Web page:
“How should melon be eaten? Not with a spoon, as is usual in restaurants….the back of the spoon anaesthetises the taste buds! In this way, it loses half of its flavour. Melon should be eaten with a fork.”Propos de table by J. De Coquet in June 1982 Le Figaro
We’re just coming into cantaloupe season and this year I have managed to find some unbelievably sweet and juicy specimens – you almost have to suck the melon abruptly off the fork (De Coquet is right – best to use a fork) to stop undignified dribbles over the chin.
What to have with it… it may be a cliché… but the traditional pairing of ham with melon is popular for a reason – the sweet melon complements the salty ham perfectly.
And this May I’ve been doubly blessed – not just with au point ripe cantaloupes, but also with the ham to match up to it. Being in Italy, I was on the point of ordering some San Daniele ham when my friendly local shopkeeper pointed out that there was only a dry and pathetic little piece left… wouldn’t I rather have some pata negra, she asked with concern. Normally buying Spanish ham in Italy might seem crazy… but I know about pata negra, and reader, I said ‘yes please’ to those soft folds of pink.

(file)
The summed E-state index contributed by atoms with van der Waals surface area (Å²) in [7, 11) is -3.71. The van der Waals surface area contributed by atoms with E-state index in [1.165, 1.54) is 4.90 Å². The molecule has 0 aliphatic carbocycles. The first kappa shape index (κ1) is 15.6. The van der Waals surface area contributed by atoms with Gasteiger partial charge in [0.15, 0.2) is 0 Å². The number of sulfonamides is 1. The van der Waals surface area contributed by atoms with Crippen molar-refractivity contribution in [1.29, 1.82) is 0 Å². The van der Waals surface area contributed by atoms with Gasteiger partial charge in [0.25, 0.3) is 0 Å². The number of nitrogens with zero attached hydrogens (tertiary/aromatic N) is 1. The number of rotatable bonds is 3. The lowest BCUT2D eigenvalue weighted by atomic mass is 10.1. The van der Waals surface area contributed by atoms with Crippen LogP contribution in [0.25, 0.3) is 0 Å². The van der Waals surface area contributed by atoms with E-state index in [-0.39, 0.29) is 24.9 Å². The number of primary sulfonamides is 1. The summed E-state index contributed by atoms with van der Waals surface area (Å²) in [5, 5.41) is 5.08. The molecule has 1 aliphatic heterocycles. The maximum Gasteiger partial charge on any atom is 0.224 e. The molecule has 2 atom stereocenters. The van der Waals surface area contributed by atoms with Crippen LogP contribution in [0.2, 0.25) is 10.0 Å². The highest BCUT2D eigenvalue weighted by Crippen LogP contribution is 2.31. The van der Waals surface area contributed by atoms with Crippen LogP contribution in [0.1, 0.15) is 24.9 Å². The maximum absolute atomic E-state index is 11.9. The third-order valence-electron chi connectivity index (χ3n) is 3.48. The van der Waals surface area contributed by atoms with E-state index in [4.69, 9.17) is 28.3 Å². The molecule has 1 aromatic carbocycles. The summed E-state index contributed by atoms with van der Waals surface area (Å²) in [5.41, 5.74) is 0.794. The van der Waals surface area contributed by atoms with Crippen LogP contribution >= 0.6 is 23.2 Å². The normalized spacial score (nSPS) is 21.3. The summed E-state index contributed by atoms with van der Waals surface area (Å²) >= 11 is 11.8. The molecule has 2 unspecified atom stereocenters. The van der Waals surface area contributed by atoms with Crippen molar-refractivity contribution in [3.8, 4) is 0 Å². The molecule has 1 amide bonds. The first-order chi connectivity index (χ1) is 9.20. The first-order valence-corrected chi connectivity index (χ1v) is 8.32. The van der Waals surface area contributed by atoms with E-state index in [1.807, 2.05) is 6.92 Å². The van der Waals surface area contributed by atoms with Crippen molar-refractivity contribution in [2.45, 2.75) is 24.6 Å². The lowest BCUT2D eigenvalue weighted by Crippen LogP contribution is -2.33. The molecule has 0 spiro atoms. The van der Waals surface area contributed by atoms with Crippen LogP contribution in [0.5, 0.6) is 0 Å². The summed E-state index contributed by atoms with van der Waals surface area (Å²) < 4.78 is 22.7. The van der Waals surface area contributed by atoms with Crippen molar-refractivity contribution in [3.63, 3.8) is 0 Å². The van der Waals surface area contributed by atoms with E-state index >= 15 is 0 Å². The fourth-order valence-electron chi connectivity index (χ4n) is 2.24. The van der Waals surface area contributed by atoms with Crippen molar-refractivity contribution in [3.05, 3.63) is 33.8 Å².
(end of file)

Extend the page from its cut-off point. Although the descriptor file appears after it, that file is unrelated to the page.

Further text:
You may think that this pairing was now as sublime as it could possibly be… but you’d be wrong. There’s a third flavour which raises this salty-sweet marriage up to being a sublimely holy trinity, and that is the rich muskiness of Indonesian long pepper – freshly ground in a pestle and mortar.
I’ve called this recipe Spice Islands ham and melon partly just because it sounds heavenly and exotic, but also because a part of Indonesia (specifically an archipelago within Indonesia known as the Moluccas) used to be known as the Spice Islands – it was where nutmeg, mace and cloves were originally found. However, Indonesian long pepper comes from Java… it’s poetic licence….
As a final experiment you could try pouring in a touch of cointreau or Grand Marnier.
Try it and swoon!